[Edited on 19-7-2021 by Fyndium]
View user's profile View All Posts By User
teodor
International Hazard
*****




Posts: 569
Registered: 28-6-2019
Location: Heerenveen
Member Is Offline


[*] posted on 19-7-2021 at 15:14


Quote: Originally posted by Fyndium  
Fluoropolymers would withstand anything, but they will also crank up the cost to a huge degree. I can get 25 meters of 15mm PVC hose for less than 10€ and rather replace it now and then than invest 100€ for 5 meter piece of FPM.


I bought FEP MUCH cheaper on ebay. They are definitely good at room temperature for virtually anything. BUT they are not so inert above 100C and when they start to decompose by action of temperature & chemicals they emit very nasty fumes which can make very unpleasant burning sensation in your throat and lungs. So be careful with them when they are hot, especially in a closed space.

I didn't find a source for PVC hoses yet, never saw them anywhere (I mean of small diameter) didn't try them but I suppose at least for HCL they should be OK.

Quote: Originally posted by Fyndium  

I wouldn't think a small positive pressure inside would provide a big issue, but of course if a reaction quickly releases large amount of gas, like mixing vinegar with bicarb, it will likely pop up a joint, but some kecks would prevent a bigger disaster.


The problem here is not only pressure but also the speed of pressure change (the first derivative). Like during boiling when you have bumping the long hose will not mitigate it well.

[Edited on 19-7-2021 by teodor]
View user's profile View All Posts By User
Fyndium
International Hazard
*****




Posts: 1131
Registered: 12-7-2020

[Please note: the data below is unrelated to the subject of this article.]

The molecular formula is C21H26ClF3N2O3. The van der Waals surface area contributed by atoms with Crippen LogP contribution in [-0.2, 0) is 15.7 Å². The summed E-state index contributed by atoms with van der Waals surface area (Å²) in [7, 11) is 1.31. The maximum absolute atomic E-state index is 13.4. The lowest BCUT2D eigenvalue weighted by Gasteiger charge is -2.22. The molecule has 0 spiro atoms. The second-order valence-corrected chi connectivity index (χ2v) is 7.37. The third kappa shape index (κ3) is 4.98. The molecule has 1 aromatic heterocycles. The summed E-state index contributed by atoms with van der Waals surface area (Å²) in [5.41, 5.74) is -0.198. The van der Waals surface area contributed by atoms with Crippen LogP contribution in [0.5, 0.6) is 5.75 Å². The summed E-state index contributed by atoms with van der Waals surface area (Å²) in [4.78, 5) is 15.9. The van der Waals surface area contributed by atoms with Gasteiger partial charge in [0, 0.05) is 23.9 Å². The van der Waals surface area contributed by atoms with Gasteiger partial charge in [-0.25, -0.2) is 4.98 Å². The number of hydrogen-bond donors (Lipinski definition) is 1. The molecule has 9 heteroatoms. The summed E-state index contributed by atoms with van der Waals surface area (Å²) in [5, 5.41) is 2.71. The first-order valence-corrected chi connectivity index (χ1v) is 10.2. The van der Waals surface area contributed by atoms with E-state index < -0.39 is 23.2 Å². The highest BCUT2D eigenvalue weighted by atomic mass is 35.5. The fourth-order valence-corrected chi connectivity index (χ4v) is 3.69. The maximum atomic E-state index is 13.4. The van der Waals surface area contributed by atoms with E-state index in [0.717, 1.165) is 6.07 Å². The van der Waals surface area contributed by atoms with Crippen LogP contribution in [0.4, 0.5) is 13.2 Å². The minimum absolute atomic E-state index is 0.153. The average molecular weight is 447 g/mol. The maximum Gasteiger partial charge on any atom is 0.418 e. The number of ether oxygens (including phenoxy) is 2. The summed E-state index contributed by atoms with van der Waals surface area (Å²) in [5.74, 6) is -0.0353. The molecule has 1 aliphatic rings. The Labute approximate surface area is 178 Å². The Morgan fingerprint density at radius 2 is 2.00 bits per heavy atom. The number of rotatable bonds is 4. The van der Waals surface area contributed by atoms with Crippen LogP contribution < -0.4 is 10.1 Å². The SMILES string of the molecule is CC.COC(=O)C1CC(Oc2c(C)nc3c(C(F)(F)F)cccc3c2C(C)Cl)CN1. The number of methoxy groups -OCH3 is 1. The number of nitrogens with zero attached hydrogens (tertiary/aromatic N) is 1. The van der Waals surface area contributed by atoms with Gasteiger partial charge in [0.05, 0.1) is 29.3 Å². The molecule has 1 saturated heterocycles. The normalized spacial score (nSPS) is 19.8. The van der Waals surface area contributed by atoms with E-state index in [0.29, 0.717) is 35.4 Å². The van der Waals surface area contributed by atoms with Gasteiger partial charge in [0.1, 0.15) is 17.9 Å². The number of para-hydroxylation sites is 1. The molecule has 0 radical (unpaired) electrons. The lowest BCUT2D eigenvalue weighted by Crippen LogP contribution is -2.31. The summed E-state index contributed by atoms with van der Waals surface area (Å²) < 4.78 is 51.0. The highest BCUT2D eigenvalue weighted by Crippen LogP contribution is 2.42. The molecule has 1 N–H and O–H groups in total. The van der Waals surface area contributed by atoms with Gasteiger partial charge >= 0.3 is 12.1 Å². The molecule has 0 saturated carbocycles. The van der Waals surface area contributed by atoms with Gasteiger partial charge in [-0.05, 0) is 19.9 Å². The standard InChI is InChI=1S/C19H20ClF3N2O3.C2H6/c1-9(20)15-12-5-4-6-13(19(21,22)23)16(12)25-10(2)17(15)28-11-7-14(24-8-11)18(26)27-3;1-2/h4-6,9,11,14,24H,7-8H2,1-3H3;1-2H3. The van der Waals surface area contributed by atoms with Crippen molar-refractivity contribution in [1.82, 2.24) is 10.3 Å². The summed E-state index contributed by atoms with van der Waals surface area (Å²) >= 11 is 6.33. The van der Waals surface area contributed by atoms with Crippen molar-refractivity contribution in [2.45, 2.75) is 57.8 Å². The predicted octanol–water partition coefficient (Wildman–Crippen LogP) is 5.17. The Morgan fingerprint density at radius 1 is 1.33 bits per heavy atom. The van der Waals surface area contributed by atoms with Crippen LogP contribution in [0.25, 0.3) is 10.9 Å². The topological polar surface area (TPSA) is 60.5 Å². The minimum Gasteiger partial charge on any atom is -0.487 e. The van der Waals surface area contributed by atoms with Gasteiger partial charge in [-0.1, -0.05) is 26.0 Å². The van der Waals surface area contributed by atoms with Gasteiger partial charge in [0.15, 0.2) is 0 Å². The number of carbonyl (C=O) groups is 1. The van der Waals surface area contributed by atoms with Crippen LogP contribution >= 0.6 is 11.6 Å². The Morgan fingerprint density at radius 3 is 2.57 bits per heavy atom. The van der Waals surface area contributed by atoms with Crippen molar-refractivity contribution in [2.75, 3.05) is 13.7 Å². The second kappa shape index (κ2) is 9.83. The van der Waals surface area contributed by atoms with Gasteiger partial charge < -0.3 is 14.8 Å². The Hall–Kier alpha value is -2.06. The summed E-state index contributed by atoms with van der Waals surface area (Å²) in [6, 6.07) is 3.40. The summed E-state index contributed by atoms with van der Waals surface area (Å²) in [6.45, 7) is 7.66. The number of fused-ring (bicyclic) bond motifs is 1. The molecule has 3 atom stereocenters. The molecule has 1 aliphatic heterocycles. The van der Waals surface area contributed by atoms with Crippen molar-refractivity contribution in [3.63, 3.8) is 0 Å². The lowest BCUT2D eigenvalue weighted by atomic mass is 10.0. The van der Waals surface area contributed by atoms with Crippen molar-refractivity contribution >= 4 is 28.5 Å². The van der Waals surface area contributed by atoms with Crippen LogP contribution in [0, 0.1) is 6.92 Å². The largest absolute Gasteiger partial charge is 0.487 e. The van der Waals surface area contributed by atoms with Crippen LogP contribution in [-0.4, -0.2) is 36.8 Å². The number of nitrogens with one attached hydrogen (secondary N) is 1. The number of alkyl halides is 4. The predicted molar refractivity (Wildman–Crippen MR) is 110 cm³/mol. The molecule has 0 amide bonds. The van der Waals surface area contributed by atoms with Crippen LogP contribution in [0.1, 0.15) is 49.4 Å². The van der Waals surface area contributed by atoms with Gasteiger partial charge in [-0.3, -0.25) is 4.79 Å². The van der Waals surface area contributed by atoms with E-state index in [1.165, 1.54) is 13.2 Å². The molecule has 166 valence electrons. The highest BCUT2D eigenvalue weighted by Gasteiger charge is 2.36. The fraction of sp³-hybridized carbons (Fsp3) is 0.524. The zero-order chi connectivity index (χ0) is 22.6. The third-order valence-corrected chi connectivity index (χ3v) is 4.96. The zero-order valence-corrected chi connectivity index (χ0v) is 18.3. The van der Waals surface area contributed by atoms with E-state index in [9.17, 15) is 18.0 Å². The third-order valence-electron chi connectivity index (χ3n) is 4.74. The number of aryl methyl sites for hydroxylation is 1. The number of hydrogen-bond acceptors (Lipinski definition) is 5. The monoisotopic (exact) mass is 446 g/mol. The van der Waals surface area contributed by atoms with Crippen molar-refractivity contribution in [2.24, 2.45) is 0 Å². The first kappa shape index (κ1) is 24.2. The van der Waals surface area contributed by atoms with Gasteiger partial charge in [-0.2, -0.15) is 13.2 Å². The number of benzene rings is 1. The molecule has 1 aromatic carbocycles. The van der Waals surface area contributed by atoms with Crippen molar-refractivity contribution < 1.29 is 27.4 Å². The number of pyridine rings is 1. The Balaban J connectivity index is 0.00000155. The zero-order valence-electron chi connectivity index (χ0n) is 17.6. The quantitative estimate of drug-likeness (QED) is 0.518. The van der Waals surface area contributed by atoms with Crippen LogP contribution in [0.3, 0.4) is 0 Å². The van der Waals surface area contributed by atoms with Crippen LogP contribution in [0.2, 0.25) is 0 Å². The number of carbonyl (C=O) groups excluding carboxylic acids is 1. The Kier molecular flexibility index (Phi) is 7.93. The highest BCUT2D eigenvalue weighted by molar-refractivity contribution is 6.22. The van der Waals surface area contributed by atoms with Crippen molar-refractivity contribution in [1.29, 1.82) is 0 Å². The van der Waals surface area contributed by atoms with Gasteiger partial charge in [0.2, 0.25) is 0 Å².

Location: Not in USA
Member Is Offline


[*] posted on 19-7-2021 at 22:07


Perhaps the most simple method to test backpressure is to simply try to blow into the tube. If there is little to no resistance, it should be good to go. When there is a reaction that produces for example 5 mol of H2 gas (=about 5 liters?) during several hours, the speed of pressure change will remain very conservative.

One issue that might arise is condensation. If the reaction is run at hydrous conditions, water vapor can accumulate to the tube, pooling and blocking it eventually. Effective condenser can reduce this, but the faster the flow rate, the more vapor will carry over. This would warrant the use of desiccant vessel between.
View user's profile View All Posts By User
Oxy
Hazard to Others
***




Posts: 109
Registered: 1-12-2020
Member Is Offline


[*] posted on 19-7-2021 at 22:28


Quote: Originally posted by Fyndium  
When there is a reaction that produces for example 5 mol of H2 gas (=about 5 liters?) during several hours, the speed of pressure change will remain very conservative.


5 moles of H2 (and for every other gas) in standard conditions will be 112 dm3, not 5. If a gas is hot then it's volume can be much greater, can be easily calculated.